But in a fascinating, if somewhat dispiriting, analysis, Latinos in the New Millennium reveals that the "racialization" of Latinos has as much to do with how Latinos believe they are perceived as it does with how they see themselves. A "substantial percentage of Latinos perceive discrimination," the authors report, "and one response to this perception of being singled out because of their accent, skin color, immigrant origin or ethnic background is a strengthening of ethnic attachment and a sense that Latinos are a distinct racial group. Thus, the paradox is that even as Latinos Americanize, they may increasingly see themselves as part of a distinct ethnic or racial group."
In this way, Latinos in the New Millennium offers an elegant distillation of the Latino predicament. In data set after data set, the book demonstrates how tens of millions of Latinos have integrated into U.S. society. With each successive generation, dwindling numbers of Latinos report an intention to return to Central or South America or the Caribbean. More and more Latinos apply the term "family" only to people who live mostly or entirely in the United States. And Latinos are consuming more media in English, attending high school and college at higher rates, marrying members of other groups more frequently, participating in civic life and politics, starting businesses, remitting less and less money back "home" over time, and generally embracing the American ethos of hard work, self-reliance, and a reluctance to blame failure on prevailing social conditions. Yet a tendency in the rest of the society to "racialize" Latinos, and their own tendency to pay very close attention to social hostility, seems to place a clear limit on the degree to which Latinos will be absorbed into the majority.
This apartness of Latinos might also be reinforced by the way in which they are treated by both major political parties as a somewhat monolithic (and slightly exotic) voting bloc, even though it is difficult to distinguish a consistent set of "Latino" political values. When pollsters with the LNS asked Latinos to name the biggest problem facing the United States in 2006, the three most common specific answers were the war in Iraq (31.5 percent), the economy (13.6 percent), and illegal immigration (11.4 percent). But when the same respondents were asked about the most important problems facing Latinos in particular, the most common specific answers were illegal immigration (29.8 per-cent), unemployment/jobs (12.1 percent), and education (9.1 percent). Latinos looked at the country and saw one set of concerns, then looked at themselves and saw an entirely different one.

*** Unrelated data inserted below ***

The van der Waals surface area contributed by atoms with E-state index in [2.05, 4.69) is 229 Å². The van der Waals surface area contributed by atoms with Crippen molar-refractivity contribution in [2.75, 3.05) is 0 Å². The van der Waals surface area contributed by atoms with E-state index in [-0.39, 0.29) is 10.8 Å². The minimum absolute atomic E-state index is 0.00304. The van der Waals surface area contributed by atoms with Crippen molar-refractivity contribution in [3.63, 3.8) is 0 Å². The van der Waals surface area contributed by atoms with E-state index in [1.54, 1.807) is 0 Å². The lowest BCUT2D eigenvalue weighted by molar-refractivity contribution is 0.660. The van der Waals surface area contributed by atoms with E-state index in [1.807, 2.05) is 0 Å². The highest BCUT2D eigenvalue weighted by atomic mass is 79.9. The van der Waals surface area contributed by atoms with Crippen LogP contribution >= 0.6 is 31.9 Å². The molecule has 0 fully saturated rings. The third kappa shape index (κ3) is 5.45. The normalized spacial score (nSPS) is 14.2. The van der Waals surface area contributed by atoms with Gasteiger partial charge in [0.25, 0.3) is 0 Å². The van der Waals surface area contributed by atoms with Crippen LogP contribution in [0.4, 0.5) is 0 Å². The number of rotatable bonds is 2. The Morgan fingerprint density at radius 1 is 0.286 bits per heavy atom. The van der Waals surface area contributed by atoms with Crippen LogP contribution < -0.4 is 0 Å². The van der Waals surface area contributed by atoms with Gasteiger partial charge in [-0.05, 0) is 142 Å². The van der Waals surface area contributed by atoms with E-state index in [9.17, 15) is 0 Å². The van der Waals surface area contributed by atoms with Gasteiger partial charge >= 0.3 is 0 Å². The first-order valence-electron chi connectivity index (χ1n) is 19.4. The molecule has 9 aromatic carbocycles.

In the spring of 2006, the year the LNS was conducted, immigration was reignited as a contentious political issue after Congress failed to pass a bipartisan comprehensive reform bill. Tens of thousands of Latino workers took to the streets in May Day marches, and many non-Latino Americans howled at the sight of Mexican and other national flags being carried by the marchers through the streets of major cities. So it is not surprising that immigration weighed heavily on the minds of respondents to the LNS. But it is notable that they seemed to use the term "illegal immigration" when describing the problem, rather than "immigration reform" or just "immigration." The LNS did not ask respondents to explain what they meant when they said something was a problem. But it is reasonable to speculate that many respondents meant not that there were too many illegal immigrants but rather that too many immigrants were deemed "illegal."
Experts estimate that some 9.5 million people in the United States, including millions of Latinos, live in so-called mixed-status families, in which some members of a household have citizenship or legal status and others do not. These families know firsthand how slowly the immigration system can work for those trying to achieve legal residency. Those frustrations are possibly what LNS respondents were referring to when they described illegal immigration as a problem. Indeed, the LNS found that even large numbers of Cubans (who enjoy virtually automatic legal status if they make it to the United States) and Puerto Ricans (who are American citizens from birth) are sympathetic to the plight of illegal immigrants, although not by the same large margins seen among Mexicans, Mexican Americans, and Central Americans. The survey also showed that among all Latino subgroups, comfortable majorities support the creation of a path to citizenship and easier access to legal residence for those in the country illegally.